ENSO (El Niño Southern Oscillation) is the technical name given to the most prominent source of inter-annual variability in weather and climate around the world. Its ocean temperature signatures, the more widely-known La Niña and El Niño, corresponding to different phases of the oscillation, are officially defined as sustained sea surface temperature anomalies of magnitude greater than 0.5°C across the central tropical Pacific Ocean.
When ENSO is in the phase known as La Niña, the Pacific trade winds blow true and strong causing sun warmed surface water to pile up against Australia and Indonesia. Cool subsurface water rises in the east.
In an El Niño, the trade winds falter and warm water spreads out eastwards across the Pacific Ocean. La Niña and El Niño are the poles of the El Niño Southern Oscillation (ENSO).
ENSO has a influence on global surface temperatures, Australian, American, Indian and African rainfall and Atlantic cyclones. ENSO varies between La Niña and El Niño states over 3 to 7 years but also over periods of decades to centuries. One mode of ENSO variation involves changes in both the frequency and intensity of La Niña and El Niño over at least a few decades.
The Pacific Ocean trade winds set up cloud and rainfall patterns globally with enormous energies transferred between ocean and atmosphere. La Niña conditions see colder water rising in the eastern Pacific and warm, moist air rising over Australia and Indonesia. El Niño conditions see warm water spread across the Pacific.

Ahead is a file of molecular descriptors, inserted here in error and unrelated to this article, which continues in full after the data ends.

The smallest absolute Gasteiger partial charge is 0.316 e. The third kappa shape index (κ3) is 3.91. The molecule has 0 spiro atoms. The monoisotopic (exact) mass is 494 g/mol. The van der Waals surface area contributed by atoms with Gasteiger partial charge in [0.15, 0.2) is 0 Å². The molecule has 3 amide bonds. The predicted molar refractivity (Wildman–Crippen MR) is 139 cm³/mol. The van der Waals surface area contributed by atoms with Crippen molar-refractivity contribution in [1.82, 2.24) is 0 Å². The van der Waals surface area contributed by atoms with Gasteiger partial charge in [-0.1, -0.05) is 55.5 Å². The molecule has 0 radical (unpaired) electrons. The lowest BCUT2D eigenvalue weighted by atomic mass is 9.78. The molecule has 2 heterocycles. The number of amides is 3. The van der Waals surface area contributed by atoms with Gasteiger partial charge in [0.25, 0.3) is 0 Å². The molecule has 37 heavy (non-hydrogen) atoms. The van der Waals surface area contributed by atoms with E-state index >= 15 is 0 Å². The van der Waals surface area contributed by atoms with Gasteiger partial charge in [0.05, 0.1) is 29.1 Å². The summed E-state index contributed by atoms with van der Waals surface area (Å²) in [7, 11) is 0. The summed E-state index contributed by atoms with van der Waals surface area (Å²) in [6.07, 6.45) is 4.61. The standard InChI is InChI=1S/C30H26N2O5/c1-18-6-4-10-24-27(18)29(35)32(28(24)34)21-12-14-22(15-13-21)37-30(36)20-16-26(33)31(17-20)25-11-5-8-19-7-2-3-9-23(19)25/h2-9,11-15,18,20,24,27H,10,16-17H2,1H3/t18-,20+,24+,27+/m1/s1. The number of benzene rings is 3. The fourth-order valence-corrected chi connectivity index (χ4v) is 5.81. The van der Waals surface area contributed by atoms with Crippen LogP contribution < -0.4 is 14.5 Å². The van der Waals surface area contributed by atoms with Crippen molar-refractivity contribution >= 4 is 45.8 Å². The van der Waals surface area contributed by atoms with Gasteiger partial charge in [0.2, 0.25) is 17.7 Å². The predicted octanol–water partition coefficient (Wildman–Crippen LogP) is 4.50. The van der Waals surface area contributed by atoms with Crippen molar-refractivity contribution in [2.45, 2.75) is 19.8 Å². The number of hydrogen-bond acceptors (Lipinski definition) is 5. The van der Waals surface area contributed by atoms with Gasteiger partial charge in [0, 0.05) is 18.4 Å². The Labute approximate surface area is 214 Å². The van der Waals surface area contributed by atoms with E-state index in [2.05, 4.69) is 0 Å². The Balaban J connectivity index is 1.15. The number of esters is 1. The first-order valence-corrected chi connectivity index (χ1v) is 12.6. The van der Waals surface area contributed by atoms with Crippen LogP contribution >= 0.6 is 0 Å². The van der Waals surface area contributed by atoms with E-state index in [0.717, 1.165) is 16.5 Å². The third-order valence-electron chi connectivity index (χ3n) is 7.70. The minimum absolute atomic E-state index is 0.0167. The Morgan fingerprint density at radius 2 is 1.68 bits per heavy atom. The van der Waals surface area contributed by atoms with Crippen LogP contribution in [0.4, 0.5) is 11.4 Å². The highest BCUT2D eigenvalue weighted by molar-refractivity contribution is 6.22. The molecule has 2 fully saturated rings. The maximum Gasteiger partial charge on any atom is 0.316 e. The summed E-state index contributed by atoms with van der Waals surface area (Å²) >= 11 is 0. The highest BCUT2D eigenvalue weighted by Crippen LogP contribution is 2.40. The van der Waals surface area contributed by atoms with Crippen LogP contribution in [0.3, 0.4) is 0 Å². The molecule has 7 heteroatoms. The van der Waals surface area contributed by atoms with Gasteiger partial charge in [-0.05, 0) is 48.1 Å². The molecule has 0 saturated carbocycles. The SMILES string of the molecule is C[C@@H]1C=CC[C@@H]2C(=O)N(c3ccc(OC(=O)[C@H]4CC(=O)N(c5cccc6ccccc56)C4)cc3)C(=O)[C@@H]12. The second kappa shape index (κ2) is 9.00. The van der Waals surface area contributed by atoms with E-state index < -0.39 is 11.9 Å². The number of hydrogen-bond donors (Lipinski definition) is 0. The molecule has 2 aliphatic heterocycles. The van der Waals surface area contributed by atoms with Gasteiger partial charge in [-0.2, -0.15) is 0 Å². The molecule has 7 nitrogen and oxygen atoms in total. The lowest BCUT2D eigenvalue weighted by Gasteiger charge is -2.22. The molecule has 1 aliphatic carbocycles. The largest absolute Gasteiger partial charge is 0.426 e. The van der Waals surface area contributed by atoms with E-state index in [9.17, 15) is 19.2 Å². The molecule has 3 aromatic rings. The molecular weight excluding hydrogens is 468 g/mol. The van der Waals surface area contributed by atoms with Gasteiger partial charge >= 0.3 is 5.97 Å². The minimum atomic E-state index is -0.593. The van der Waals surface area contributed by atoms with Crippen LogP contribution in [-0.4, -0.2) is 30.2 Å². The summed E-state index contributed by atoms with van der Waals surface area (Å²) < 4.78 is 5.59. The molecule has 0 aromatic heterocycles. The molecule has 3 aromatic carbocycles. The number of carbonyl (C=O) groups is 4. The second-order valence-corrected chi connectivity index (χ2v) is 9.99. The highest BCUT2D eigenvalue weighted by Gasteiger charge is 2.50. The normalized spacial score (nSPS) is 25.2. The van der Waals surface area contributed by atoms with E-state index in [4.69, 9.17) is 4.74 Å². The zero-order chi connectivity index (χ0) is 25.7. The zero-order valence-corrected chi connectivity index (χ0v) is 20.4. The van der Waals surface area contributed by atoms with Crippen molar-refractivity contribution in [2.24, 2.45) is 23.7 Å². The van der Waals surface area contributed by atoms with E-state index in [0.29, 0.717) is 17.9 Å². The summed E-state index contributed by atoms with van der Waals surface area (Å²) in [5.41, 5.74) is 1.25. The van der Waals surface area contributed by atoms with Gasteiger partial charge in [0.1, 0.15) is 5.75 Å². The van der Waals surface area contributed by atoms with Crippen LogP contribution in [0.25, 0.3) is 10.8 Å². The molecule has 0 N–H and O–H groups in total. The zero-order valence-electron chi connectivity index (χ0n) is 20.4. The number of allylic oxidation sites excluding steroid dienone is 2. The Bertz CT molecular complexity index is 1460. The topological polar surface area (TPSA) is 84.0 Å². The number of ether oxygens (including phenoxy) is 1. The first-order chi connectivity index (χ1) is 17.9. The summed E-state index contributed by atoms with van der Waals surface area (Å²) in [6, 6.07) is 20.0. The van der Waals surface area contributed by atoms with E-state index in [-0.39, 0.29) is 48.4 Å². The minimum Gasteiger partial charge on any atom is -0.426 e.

La Niña (December 2000)
El Niño (December 1997)
Sea surface temperature anomalies (°C)
A simple process of heat transfer from the ocean to the atmosphere occurs. The heat transfer is enhanced in the El Niño state by the enormous area of warm water.
Conversely, heat is gained by the Pacific Ocean during cooler La Niña conditions and global surface temperatures dip. This is reflected in the CRU surface temperature anomalies shown below for the period 1990 to 2006. 1997 and 1998 are hot. By contrast, 2000 was relatively cool.
The recent surface temperature record shows rising temperatures in the 1990's -- a period of sustained and intense El Niño peaking in 1997. The temperature period since certainly reflects less intense El Niño and cooling sea surface temperatures. The planet will remain cooler, certainly through 2007 and into 2008, as cooler La Niña influences prevail.
The colours in the "multivariate ENSO index" represent La Niña or El Niño states - blue for La Niña and red for El Niño. Note the El Niño in 1997 and the 2000 La Niña.
Superimposed on the alternation of La Niña and El Niño are longer term variations in the frequency and intensity of El Niño and La Niña. A period of more frequent and intense La Niña between the mid forties and 1975 followed by more frequent and intense El Niño between 1976 and 1998. The pattern appears in centuries of proxy data - that is in tree and coral rings, sedimentation and rainfall and flood records.
Global surface temperatures have a similar trajectory. Falling from 1946 to 1975, rising between 1976 and 1998 and declining since.
ENSO determines rainfall in Australia, Asia and America, and influences rainfall in Africa and the Indian monsoon. The beginning of the hydrological cycle here appears to be the vast heat sink over the Pacific during an El Niño and warm, moist air rising in the western Pacific in a La Niña.
The longer term variation of ENSO in frequency and intensity has not been explained either as a result of internal feedback or external forcing. Even so, it is difficult to explain how ENSO variations have been neglected by so many for so long. ENSO involves 97% of greenhouse gases. The surface temperature impacts are significant. Note the 0.25 0C difference between 1998 and 2000.
ENSO variation goes in both directions. The indications are that ENSO variation added to global surface temperatures between 1976 and 1998. It has been almost 10 years since temperatures peaked in1998. The planet may continue to be cooler over the next few decades as a cool La Niña phase of ENSO emerges.